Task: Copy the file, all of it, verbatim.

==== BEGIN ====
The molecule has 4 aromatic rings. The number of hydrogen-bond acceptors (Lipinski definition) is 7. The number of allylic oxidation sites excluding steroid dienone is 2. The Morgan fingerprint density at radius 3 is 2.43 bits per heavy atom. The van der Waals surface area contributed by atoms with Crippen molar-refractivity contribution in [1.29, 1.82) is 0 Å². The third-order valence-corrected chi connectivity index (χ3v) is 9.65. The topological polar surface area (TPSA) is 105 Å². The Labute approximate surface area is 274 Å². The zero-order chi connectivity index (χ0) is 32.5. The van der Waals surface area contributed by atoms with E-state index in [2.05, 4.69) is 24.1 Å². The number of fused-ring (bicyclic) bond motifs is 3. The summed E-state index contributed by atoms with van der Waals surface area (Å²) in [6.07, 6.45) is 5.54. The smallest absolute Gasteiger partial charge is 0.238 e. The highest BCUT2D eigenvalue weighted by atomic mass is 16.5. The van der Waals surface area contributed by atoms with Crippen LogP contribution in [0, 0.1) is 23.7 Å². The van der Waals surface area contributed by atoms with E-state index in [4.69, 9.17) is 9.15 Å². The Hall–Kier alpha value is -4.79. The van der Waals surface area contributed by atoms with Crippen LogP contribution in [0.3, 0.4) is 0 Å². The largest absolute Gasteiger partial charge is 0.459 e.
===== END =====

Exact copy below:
The molecule has 4 aromatic rings. The number of hydrogen-bond acceptors (Lipinski definition) is 7. The number of allylic oxidation sites excluding steroid dienone is 2. The Morgan fingerprint density at radius 3 is 2.43 bits per heavy atom. The van der Waals surface area contributed by atoms with Crippen molar-refractivity contribution in [1.29, 1.82) is 0 Å². The third-order valence-corrected chi connectivity index (χ3v) is 9.65. The topological polar surface area (TPSA) is 105 Å². The Labute approximate surface area is 274 Å². The zero-order chi connectivity index (χ0) is 32.5. The van der Waals surface area contributed by atoms with E-state index in [2.05, 4.69) is 24.1 Å². The number of fused-ring (bicyclic) bond motifs is 3. The summed E-state index contributed by atoms with van der Waals surface area (Å²) in [6.07, 6.45) is 5.54. The smallest absolute Gasteiger partial charge is 0.238 e. The highest BCUT2D eigenvalue weighted by atomic mass is 16.5. The van der Waals surface area contributed by atoms with Crippen LogP contribution in [0, 0.1) is 23.7 Å². The van der Waals surface area contributed by atoms with E-state index in [4.69, 9.17) is 9.15 Å². The Hall–Kier alpha value is -4.79. The van der Waals surface area contributed by atoms with Crippen LogP contribution in [0.3, 0.4) is 0 Å². The largest absolute Gasteiger partial charge is 0.459 e.